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either name to themselves. Why they should be known, as Serrano as well as Cahuilla is not quite clear. A Serrano informant questioned. at Banning claimed the name Serrano as proper only to her own people. When they moved from Mission creek and Morongo valley to live on the reservation, they brought the name with them, which then came to be applied to the Cahuilla there. This explanation can of course not be accepted unqualifiedly. As compared with the Cahuilla of the desert, the Banning Cahuilla lived at a much greater altitude and at the foot of the mountains, so that they were literally "Serranos." It is only natural that the distinction between the general meaning of the word, and its exact signification as applied to a tribal or linguistic group, should not always have been observed by Spanish and English-speaking people. Moreover the confusion may have been aided by the distinction existing in the Indians’ mind between the Cahuilla of the Colorado desert and those of San Gorgonio pass. As stated, the Serrano call the former Kitanemun-um and the latter Wanupiapay-um. Among the Cahuilla themselves corresponding names were not obtained, but it is obvious from their reference to one another that the distinction between the two groups exists. Besides the difference in mode of life enforced in former times by environment, there remains today a difference in dialect.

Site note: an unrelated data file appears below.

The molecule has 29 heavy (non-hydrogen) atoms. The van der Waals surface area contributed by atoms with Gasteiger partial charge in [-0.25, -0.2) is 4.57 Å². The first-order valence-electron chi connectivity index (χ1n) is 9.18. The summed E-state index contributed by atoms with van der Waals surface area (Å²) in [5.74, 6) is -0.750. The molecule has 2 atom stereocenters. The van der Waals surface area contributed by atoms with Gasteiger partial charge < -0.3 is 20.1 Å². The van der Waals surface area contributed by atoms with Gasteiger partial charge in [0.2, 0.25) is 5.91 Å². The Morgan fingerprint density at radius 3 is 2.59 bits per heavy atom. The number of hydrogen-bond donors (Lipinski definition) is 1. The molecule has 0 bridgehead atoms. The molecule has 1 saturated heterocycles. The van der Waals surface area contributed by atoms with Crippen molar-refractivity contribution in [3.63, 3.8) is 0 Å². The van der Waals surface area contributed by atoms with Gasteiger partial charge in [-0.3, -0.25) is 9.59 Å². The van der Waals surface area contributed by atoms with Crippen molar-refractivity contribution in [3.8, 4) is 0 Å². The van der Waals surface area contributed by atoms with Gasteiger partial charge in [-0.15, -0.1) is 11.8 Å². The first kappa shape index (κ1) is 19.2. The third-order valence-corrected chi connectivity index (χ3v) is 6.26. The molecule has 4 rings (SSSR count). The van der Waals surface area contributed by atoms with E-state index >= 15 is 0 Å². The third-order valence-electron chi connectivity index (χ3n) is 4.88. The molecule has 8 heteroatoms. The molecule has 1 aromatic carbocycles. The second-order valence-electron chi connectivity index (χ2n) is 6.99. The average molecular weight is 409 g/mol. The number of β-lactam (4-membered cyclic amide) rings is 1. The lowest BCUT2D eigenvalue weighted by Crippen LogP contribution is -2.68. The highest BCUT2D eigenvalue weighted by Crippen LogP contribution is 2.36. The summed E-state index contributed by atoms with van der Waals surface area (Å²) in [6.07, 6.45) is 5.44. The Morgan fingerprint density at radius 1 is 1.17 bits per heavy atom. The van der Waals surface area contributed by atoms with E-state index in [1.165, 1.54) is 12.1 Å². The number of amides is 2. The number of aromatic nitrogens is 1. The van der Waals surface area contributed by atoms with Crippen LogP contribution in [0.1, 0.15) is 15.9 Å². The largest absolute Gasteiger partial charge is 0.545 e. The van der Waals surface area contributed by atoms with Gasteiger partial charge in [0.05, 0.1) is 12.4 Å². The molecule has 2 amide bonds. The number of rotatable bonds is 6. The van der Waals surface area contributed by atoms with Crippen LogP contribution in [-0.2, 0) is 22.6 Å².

The Cahuilla of Palm Springs or Agua Caliente form part of the San Gorgonio pass group. San Jacinto mountain is said to have belonged to these Indians. Palm Springs is less than eight miles in a direct line from the summit of this peak.

Nothing new was ascertained as to the territory of the desert Cahuilla. They live in a number of reservations in the flat valley, near its center or towards its western side. These sites appear to have been among their principal habitations in aboriginal times. It is doubtful whether they claimed definite limits to the more barren outlying portions of their territory. To the north there seems every reason for assuming that the limit, if any existed, was the crest of the San Bernardino range, which is here of no great altitude. To the southeast they extended at least to the northern end of the Salton sink. Near the southern end of this ancient lake there were formerly Yuman villages.

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The Cahuilla living in the mountains to the west of their brethren in the desert, were situated in a third environment, different both from that of the San Gorgonio pass and of the desert. They are principally on Cahuilla reservation in the drainage of the Santa Margarita river, and at Santa Rosa and San Ignacio in the lost drainage of Coyote valley. This habitat is on the more favored side of the San Jacinto range. The desert Indians state that the dialect of the mountain Cahuilla is identical with their own. 7a